If a Museum needed a passenger pigeon…

Where Could You Buy a Passenger Pigeon in 1908?

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Waco Mammoths want to be a National Monument

Researchers believe at least 19 Columbian mammoths were drowned by a flash flood about 65,000 years ago. Now, a petition has been started to have the site declared a National Monument. Here’s the text of the petition:

Add the Waco Mammoth Site to the National Park Service as a national monument by executive order.

Located in Waco, Texas, the Waco Mammoth Site provides a rare glimpse into the natural history of the southwest United States. It is one of the few sites where visitors can view the fossil remains of Ice Age animals lying where they died up to 70,000 years ago. Including the site as a national monument would further enhance the value of this experience.

The site already has a state-of-the-art shelter and welcome center furnished by the community of Waco and Baylor University. National monument status would allow it to add classrooms, labs, and exhibit spaces, as well as resume excavation.

The National Park Service supports adding the Waco Mammoth Site as a national monument, but Congress has twice failed to act on the matter. Therefore, an executive order is needed.

They’ve got a long way to go, but If you’re interested, sign the petition at the White House site. See the Waco Mammoth site here.

Rediscovering Lost Movie Sites

Filming sites of early silent movies survive in New York and New Jersey and many dedicated researchers are rediscovering them and documenting their existence.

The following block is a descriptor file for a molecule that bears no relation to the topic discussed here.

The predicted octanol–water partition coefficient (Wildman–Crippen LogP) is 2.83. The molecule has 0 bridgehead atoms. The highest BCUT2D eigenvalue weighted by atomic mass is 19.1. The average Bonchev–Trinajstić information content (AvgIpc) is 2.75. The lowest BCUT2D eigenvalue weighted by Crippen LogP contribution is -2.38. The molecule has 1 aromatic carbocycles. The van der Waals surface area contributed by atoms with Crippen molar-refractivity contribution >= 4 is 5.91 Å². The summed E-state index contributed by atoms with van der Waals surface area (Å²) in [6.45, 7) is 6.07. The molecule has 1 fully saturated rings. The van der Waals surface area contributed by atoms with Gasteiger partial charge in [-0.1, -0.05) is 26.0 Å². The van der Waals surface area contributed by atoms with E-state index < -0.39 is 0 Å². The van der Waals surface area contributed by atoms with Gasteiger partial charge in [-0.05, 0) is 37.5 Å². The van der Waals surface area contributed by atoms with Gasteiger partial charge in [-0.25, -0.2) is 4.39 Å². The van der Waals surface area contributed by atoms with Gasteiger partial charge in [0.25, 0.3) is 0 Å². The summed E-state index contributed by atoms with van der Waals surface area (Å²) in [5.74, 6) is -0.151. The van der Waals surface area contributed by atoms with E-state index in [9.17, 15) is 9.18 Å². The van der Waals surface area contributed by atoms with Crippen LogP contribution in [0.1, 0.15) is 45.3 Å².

Surveying Silent Film Sites

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Photo source: New York Times, Fort Lee Film Commission. “Theda Bara, left, filmed in “Carmen” in about 1915 in Fort Lee, N.J., vamping on a rock still visible at an apartment complex on Main Street.”

Four Things Museums Can Learn From Sharknado

Thought there might be some disaster management tips here, but no.

Museum Minute

This is not a paid endorsement for The SyFy Channel. In fact, I understand that SyFy isn’t for everyone – just like C-SPAN and Powerblock TV isn’t for everyone.

I’m a sucker for SyFy movies. As someone who lives and breathes history, which I find incredibly exciting (and at times exhilarating), the thing about history is that it isn’t always so happy. That being said, there is always something to be learned from history, a silver lining (no matter how small or seemingly unimportant), and the repercussions of history cannot be argued. While it’s hard for a history lover for me to admit, I completely acknowledge (and agree) that history can be a downer. After a long day of reading about chattel slavery, the civil war, segregation, genocide, etc., I truly appreciate a bizarre SyFy film.

So, why am I talking about SyFy films?

If you missed the cultural…

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